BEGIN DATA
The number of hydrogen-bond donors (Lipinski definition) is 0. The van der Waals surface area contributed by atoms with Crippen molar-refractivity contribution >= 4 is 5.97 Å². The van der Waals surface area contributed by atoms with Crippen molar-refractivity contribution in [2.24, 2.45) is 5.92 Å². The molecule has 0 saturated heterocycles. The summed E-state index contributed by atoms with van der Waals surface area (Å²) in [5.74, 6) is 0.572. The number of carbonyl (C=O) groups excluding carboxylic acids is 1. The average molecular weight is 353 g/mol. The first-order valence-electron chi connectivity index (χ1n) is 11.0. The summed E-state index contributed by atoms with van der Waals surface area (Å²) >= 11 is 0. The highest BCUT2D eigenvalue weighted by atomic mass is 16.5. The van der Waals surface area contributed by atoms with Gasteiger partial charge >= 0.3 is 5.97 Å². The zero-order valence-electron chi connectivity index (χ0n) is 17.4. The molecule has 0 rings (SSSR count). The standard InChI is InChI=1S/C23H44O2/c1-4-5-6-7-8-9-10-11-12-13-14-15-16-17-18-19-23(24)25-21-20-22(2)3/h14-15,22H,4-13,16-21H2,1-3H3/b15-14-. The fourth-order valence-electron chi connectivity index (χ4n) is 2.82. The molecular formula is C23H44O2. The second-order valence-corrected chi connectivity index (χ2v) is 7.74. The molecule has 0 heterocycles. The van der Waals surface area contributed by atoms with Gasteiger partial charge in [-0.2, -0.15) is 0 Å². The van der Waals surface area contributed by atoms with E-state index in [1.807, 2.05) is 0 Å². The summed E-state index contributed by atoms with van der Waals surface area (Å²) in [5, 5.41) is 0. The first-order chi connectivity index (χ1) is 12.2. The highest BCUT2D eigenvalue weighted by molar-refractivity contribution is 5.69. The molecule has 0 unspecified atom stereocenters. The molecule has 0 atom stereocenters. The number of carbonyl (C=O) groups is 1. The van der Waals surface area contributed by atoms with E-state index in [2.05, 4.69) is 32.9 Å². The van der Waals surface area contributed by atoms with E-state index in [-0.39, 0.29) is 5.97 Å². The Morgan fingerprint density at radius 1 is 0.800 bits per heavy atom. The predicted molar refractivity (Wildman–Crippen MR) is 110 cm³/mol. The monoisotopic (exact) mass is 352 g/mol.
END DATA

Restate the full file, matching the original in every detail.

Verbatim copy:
The number of hydrogen-bond donors (Lipinski definition) is 0. The van der Waals surface area contributed by atoms with Crippen molar-refractivity contribution >= 4 is 5.97 Å². The van der Waals surface area contributed by atoms with Crippen molar-refractivity contribution in [2.24, 2.45) is 5.92 Å². The molecule has 0 saturated heterocycles. The summed E-state index contributed by atoms with van der Waals surface area (Å²) in [5.74, 6) is 0.572. The number of carbonyl (C=O) groups excluding carboxylic acids is 1. The average molecular weight is 353 g/mol. The first-order valence-electron chi connectivity index (χ1n) is 11.0. The summed E-state index contributed by atoms with van der Waals surface area (Å²) >= 11 is 0. The highest BCUT2D eigenvalue weighted by atomic mass is 16.5. The van der Waals surface area contributed by atoms with Gasteiger partial charge >= 0.3 is 5.97 Å². The zero-order valence-electron chi connectivity index (χ0n) is 17.4. The molecule has 0 rings (SSSR count). The standard InChI is InChI=1S/C23H44O2/c1-4-5-6-7-8-9-10-11-12-13-14-15-16-17-18-19-23(24)25-21-20-22(2)3/h14-15,22H,4-13,16-21H2,1-3H3/b15-14-. The fourth-order valence-electron chi connectivity index (χ4n) is 2.82. The molecular formula is C23H44O2. The second-order valence-corrected chi connectivity index (χ2v) is 7.74. The molecule has 0 heterocycles. The van der Waals surface area contributed by atoms with Gasteiger partial charge in [-0.2, -0.15) is 0 Å². The van der Waals surface area contributed by atoms with E-state index in [1.807, 2.05) is 0 Å². The summed E-state index contributed by atoms with van der Waals surface area (Å²) in [5, 5.41) is 0. The first-order chi connectivity index (χ1) is 12.2. The highest BCUT2D eigenvalue weighted by molar-refractivity contribution is 5.69. The molecule has 0 unspecified atom stereocenters. The molecule has 0 atom stereocenters. The number of carbonyl (C=O) groups is 1. The van der Waals surface area contributed by atoms with E-state index in [2.05, 4.69) is 32.9 Å². The van der Waals surface area contributed by atoms with E-state index in [-0.39, 0.29) is 5.97 Å². The Morgan fingerprint density at radius 1 is 0.800 bits per heavy atom. The predicted molar refractivity (Wildman–Crippen MR) is 110 cm³/mol. The monoisotopic (exact) mass is 352 g/mol.